One of my all time favorite poets is Langston Hughes, a keystone in the Harlem Renaissance chapter of American cultural history. Barely out of high school, he had his first poem published, and his success was greatly popularized because he was one of the first poets to use the influence of jazz rhythm (jazz poetry) and dialect in his verse. He famously wrote about the period that “the negro was in vogue” which was later paraphrased as “when Harlem was in vogue.” This is seen in his famous poem, Mother to Son.
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Mother to Son
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Today’s class discussion centered around the metaphor that Hughes’ narrator uses to describe what her life has been, or rather not been: a crystal stair. We began by brainstorming words and images that are associated with the term “crystal.”
We then began to talk about why this would be a particularly unfitting material to use in a staircase. The summation of our discussion was that having a staircase made out of crystal would be foolish because it could be damaged easily as people tend to be less than delicate as they tromp up and down them. My students also agreed that anybody who would actually have a crystal staircase would be foolish and must love to waste their money on frivolous things…I believe the name Lebron James was brought up.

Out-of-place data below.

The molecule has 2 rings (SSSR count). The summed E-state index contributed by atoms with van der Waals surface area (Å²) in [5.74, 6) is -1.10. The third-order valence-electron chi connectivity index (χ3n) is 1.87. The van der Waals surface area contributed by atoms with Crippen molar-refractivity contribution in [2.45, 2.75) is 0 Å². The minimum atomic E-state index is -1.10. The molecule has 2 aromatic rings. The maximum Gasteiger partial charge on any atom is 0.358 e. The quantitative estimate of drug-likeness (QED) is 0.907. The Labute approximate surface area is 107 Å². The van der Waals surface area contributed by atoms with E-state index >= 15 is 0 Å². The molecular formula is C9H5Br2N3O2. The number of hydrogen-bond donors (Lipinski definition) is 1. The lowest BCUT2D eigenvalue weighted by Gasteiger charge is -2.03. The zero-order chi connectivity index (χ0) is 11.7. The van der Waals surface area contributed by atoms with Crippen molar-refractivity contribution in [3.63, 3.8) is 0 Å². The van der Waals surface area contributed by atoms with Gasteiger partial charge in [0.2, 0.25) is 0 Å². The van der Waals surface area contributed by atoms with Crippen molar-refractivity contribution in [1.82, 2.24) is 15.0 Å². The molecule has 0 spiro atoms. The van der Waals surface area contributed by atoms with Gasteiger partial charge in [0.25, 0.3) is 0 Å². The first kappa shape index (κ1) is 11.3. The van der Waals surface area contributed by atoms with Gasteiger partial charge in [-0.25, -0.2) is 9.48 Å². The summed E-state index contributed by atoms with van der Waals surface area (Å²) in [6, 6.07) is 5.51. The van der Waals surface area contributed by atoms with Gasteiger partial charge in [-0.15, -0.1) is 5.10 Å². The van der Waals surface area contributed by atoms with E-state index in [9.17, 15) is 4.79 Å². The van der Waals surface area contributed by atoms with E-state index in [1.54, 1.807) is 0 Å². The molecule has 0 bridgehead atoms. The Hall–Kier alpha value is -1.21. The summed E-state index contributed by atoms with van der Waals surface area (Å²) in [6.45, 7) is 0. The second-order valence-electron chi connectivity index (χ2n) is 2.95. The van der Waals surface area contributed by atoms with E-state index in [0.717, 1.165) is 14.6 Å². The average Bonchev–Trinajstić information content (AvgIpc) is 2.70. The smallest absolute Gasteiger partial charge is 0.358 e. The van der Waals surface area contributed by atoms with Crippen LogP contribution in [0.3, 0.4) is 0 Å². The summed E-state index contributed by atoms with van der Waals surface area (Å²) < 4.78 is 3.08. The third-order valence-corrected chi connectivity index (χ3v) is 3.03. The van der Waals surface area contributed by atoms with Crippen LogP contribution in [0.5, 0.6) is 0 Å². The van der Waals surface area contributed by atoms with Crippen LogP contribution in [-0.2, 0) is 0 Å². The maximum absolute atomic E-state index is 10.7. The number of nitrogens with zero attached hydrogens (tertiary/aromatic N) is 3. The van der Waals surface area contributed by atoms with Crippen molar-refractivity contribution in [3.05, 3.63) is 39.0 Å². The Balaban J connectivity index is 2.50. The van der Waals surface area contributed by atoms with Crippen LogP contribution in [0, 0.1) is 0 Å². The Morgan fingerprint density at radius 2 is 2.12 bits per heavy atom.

A natural connection between what a staircase made out of crystal was and what the narrators’ life must have been like if it was indeed the opposite of a crystal stair came quite easily to my students. They were able to support their summation with additional details;
One brave soul raised their hand and offered the following observation about the structure of the poem, the way in which Hughes planted the word “bare” on its own, lonely line:
Student M: Mrs. Ferrari – when the word “bare” is on its own line, do you think that Langston Hughes did this on purpose?
Me: Well I have my thoughts, but what do you think?
Student M: I kind of think he did. I mean, “bare” means empty or exposed. You can’t get more exposed and empty than being out there without your friends.
I’d say that’s a pretty damn good observation.